The Chicago Children’s Museum‘s plan to move off Navy Pier into a much larger new building proposed for the north end of Millennium Park enjoys a lot of high-powered support — like the mayor, for instance. But the Chicago Tribune stands opposed. “A museum in Grant Park? No,” said the blunt headline to a September 2 editorial making the paper’s case. There’s a ritualistic aspect to any debate about land usage in Grant Park, and the Tribune, sure enough, went back to the 1836 decree designating Chicago’s lakefront as “Public Ground — A Common to Remain Forever Open, Clear and Free.”
From that proclamation, Lois Wille drew the title of her classic 1972 book telling the tale of Montgomery Ward’s lonely turn-of-the-century legal struggle to defend the lakefront. Any Grant Park debate will cite Wille. Her history recalled that the Illinois Supreme Court banned buildings from the lakefront in 1897 and even museums in 1909. (The Tribune said the Art Institute was the grandfathered exception.) Wille used to run the Tribune‘s editorial page, and the Tribune naturally enlisted her book in its cause. The editorial informed us that “the Supreme Court ‘conceded that a museum was a proper building to place in a public park,’ Wille wrote. ‘But the issue here was more than a park, the court said. The issue was open space’ — the preservation, decreed in 1836, of unobstructed views of Lake Michigan.” In the Tribune‘s view Millennium Park is already “the camel’s nose under the tent,” and with the new museum on the east side of Columbus Drive, “Here comes the camel.”
On Monday night the matter drew an overflow crowd to the Grant Park field house. Champions of the project dominated the mike time, and the moment of high drama arrived when museum publicist Jim Law unfurled a letter from Lois Wille herself repudiating the Tribune editorial.
“I resent the selective use of quotes from my book, ‘Forever Open, Clear, and Free,’ to justify the editorial’s conclusions,” she wrote. “I was offended, too, that as a past editorial page editor of the Tribune, I was not informed by either the current editorial page editor or the author who wrote the editorial that the Tribune would take this position and use my name and my book in an apparent attempt to buttress their arguments. A few weeks ago, Bruce Dold [present head of the editorial page] asked me how I felt about a new Children’s Museum on East Randolph in Daley Bicentennial Plaza. I responded that I was enthusiastic about the plans and the site and gave a detailed explanation of my reasoning. I didn’t hear from him again.”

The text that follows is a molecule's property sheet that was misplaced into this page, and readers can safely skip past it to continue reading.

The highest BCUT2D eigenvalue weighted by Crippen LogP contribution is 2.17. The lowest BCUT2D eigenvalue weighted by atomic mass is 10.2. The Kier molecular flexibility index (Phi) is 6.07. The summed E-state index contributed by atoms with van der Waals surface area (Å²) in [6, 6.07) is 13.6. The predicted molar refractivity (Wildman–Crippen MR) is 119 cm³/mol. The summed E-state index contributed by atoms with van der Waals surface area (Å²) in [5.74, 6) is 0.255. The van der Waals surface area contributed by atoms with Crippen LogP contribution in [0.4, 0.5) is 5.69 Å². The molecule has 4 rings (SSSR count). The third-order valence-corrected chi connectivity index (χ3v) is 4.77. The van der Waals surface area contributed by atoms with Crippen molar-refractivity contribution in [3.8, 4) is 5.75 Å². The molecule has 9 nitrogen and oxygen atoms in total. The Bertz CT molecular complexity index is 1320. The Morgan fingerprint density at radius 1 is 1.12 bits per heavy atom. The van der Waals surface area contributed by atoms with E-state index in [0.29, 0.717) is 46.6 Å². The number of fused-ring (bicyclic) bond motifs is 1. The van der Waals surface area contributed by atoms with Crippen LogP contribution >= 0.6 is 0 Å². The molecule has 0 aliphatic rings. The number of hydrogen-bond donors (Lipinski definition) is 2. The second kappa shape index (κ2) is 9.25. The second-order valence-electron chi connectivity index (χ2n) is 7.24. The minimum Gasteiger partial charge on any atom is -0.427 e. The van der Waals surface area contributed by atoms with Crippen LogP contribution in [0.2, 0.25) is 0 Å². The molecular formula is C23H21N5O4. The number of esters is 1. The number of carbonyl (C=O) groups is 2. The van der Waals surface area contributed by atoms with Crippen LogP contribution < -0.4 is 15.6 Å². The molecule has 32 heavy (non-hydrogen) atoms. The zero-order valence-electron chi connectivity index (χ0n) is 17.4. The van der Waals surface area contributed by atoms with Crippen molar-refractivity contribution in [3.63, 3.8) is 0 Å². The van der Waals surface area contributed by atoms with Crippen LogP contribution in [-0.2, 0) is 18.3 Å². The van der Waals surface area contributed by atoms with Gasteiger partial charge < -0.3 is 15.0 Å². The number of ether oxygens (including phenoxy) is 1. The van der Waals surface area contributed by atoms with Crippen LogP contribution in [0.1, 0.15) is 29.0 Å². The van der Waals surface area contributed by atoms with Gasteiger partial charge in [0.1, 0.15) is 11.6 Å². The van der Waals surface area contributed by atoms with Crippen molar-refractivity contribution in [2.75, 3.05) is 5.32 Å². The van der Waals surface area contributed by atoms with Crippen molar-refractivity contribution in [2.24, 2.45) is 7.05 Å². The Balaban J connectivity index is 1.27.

What was that all about?
I called Wille and she made the following points: That the Art Institute was not grandfathered in — it was too low to trouble Michigan Avenue property owners such as Ward. That if the editorial was going to quote from her book it shouldn’t have neglected the central issue of obstructed views. That the Harris Theater on Randolph Drive was redesigned to make it lower and put most of it below street level and that the museum has been designed the same way. That in her view “clustering cultural entertainment” along East Randolph is OK “if they’re low.” And that if the museum is built the Gehry Bridge over Columbus Drive from Millennium Park will finally lead somewhere.
“They had a perfect right to quote my book — it’s out there,” said Wille, “but when you leave out the part about ‘does it obstruct the view?’ I think you’re leaving out a really key element. You can also say that if what they quoted was followed today, that whole area would be meadowland, which might be pretty but it wouldn’t attract tens of thousands of people from throughout the area.”
She sent the letter Law quoted from to Gigi Pritzker Pucker, chairman of the Children’s Museum, and she sent a letter that said a lot of the same things to Ann Marie Lipinski, editor of the Tribune, with copies to Dold and to John McCormick, who wrote the editorial. Dold got back to her.
Are there other issues? I asked. “We have a good relationship,” Wille declared. “I’m fond of him [Dold], and most of the stuff I like.”
Dold told me by e-mail that he owns a “dog-eared copy” of Forever Open, Clear, and Free. He said, “The editorial board had two lengthy discussions about the project and ultimately decided to oppose it for the reasons cited in the editorial. I know Lois believes the museum qualifies as an exception to the restrictions on building in Grant Park, but I disagree with her conclusion. Lois wrote the definitive book on the fight to keep the lakefront open. We cited facts in her book and attributed the information to the source. To maintain a sense of fairness, we don’t tip anyone in advance about a position the board is going to take. So I didn’t feel as though I could tell Lois in advance what position we planned to take. I have invited her to write an op-ed in support of the project, but she has declined.”
A while later he wrote again. “She’s a wonderful, wonderful person and a mentor to me,” Dold said. “I have tremendous respect for her.”